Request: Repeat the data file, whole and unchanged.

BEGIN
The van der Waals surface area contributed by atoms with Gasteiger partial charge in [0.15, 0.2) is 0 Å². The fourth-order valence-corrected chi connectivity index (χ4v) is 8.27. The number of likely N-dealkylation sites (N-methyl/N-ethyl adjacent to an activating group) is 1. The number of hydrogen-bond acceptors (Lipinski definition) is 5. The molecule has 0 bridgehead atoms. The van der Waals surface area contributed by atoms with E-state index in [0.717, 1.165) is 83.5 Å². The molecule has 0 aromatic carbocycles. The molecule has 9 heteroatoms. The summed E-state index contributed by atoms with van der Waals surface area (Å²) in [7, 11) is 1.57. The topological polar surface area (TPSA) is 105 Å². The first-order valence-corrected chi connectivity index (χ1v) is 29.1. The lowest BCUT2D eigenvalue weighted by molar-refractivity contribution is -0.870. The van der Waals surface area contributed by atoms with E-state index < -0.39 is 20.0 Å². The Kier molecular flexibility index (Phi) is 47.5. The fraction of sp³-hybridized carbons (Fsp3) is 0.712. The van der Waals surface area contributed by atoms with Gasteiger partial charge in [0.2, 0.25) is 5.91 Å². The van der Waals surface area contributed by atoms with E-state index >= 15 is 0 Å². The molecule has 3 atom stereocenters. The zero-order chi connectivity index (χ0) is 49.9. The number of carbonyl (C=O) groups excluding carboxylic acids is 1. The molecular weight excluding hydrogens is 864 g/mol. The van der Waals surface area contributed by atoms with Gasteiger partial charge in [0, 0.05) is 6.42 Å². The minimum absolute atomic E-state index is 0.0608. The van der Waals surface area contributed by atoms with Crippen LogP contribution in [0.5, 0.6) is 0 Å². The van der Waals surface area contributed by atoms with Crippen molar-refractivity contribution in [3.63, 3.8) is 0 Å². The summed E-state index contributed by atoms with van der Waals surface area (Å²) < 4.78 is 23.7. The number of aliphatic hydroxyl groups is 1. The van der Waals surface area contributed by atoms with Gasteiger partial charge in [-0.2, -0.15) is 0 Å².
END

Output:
The van der Waals surface area contributed by atoms with Gasteiger partial charge in [0.15, 0.2) is 0 Å². The fourth-order valence-corrected chi connectivity index (χ4v) is 8.27. The number of likely N-dealkylation sites (N-methyl/N-ethyl adjacent to an activating group) is 1. The number of hydrogen-bond acceptors (Lipinski definition) is 5. The molecule has 0 bridgehead atoms. The van der Waals surface area contributed by atoms with E-state index in [0.717, 1.165) is 83.5 Å². The molecule has 0 aromatic carbocycles. The molecule has 9 heteroatoms. The summed E-state index contributed by atoms with van der Waals surface area (Å²) in [7, 11) is 1.57. The topological polar surface area (TPSA) is 105 Å². The first-order valence-corrected chi connectivity index (χ1v) is 29.1. The lowest BCUT2D eigenvalue weighted by molar-refractivity contribution is -0.870. The van der Waals surface area contributed by atoms with E-state index < -0.39 is 20.0 Å². The Kier molecular flexibility index (Phi) is 47.5. The fraction of sp³-hybridized carbons (Fsp3) is 0.712. The van der Waals surface area contributed by atoms with Gasteiger partial charge in [0.2, 0.25) is 5.91 Å². The van der Waals surface area contributed by atoms with E-state index >= 15 is 0 Å². The molecule has 3 atom stereocenters. The zero-order chi connectivity index (χ0) is 49.9. The number of carbonyl (C=O) groups excluding carboxylic acids is 1. The molecular weight excluding hydrogens is 864 g/mol. The van der Waals surface area contributed by atoms with Gasteiger partial charge in [0, 0.05) is 6.42 Å². The minimum absolute atomic E-state index is 0.0608. The van der Waals surface area contributed by atoms with Crippen LogP contribution in [0.5, 0.6) is 0 Å². The van der Waals surface area contributed by atoms with Crippen molar-refractivity contribution in [3.63, 3.8) is 0 Å². The summed E-state index contributed by atoms with van der Waals surface area (Å²) < 4.78 is 23.7. The number of aliphatic hydroxyl groups is 1. The van der Waals surface area contributed by atoms with Gasteiger partial charge in [-0.2, -0.15) is 0 Å².